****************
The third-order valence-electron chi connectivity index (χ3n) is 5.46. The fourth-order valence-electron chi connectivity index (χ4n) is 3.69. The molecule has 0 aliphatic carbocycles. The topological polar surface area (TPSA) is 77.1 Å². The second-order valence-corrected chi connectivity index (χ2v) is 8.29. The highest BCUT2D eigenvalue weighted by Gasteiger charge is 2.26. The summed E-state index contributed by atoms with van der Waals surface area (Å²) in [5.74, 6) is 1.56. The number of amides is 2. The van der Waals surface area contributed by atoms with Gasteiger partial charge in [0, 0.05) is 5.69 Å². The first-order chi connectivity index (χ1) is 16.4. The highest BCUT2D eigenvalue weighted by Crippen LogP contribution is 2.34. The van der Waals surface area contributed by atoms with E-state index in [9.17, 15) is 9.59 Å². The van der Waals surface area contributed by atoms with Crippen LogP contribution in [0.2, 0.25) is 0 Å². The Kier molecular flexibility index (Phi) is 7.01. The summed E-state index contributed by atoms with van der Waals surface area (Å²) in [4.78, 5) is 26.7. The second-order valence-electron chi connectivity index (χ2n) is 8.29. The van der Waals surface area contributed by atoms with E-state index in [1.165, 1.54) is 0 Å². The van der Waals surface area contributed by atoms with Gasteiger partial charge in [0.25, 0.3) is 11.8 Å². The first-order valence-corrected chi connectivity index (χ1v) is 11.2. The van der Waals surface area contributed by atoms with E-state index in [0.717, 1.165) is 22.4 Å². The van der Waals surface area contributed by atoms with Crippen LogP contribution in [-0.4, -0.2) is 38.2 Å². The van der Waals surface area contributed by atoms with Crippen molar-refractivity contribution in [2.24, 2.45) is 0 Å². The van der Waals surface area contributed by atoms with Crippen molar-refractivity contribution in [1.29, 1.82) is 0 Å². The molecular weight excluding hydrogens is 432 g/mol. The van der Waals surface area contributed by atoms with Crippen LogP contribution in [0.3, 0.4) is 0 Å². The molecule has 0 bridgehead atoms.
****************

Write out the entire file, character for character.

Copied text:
The third-order valence-electron chi connectivity index (χ3n) is 5.46. The fourth-order valence-electron chi connectivity index (χ4n) is 3.69. The molecule has 0 aliphatic carbocycles. The topological polar surface area (TPSA) is 77.1 Å². The second-order valence-corrected chi connectivity index (χ2v) is 8.29. The highest BCUT2D eigenvalue weighted by Gasteiger charge is 2.26. The summed E-state index contributed by atoms with van der Waals surface area (Å²) in [5.74, 6) is 1.56. The number of amides is 2. The van der Waals surface area contributed by atoms with Gasteiger partial charge in [0, 0.05) is 5.69 Å². The first-order chi connectivity index (χ1) is 16.4. The highest BCUT2D eigenvalue weighted by Crippen LogP contribution is 2.34. The van der Waals surface area contributed by atoms with E-state index in [9.17, 15) is 9.59 Å². The van der Waals surface area contributed by atoms with Crippen LogP contribution in [0.2, 0.25) is 0 Å². The Kier molecular flexibility index (Phi) is 7.01. The summed E-state index contributed by atoms with van der Waals surface area (Å²) in [4.78, 5) is 26.7. The second-order valence-electron chi connectivity index (χ2n) is 8.29. The van der Waals surface area contributed by atoms with E-state index in [1.165, 1.54) is 0 Å². The van der Waals surface area contributed by atoms with Gasteiger partial charge in [0.25, 0.3) is 11.8 Å². The first-order valence-corrected chi connectivity index (χ1v) is 11.2. The van der Waals surface area contributed by atoms with E-state index in [0.717, 1.165) is 22.4 Å². The van der Waals surface area contributed by atoms with Crippen LogP contribution in [-0.4, -0.2) is 38.2 Å². The van der Waals surface area contributed by atoms with Crippen molar-refractivity contribution in [2.24, 2.45) is 0 Å². The van der Waals surface area contributed by atoms with Crippen molar-refractivity contribution in [1.29, 1.82) is 0 Å². The molecular weight excluding hydrogens is 432 g/mol. The van der Waals surface area contributed by atoms with Crippen LogP contribution in [0.3, 0.4) is 0 Å². The molecule has 0 bridgehead atoms.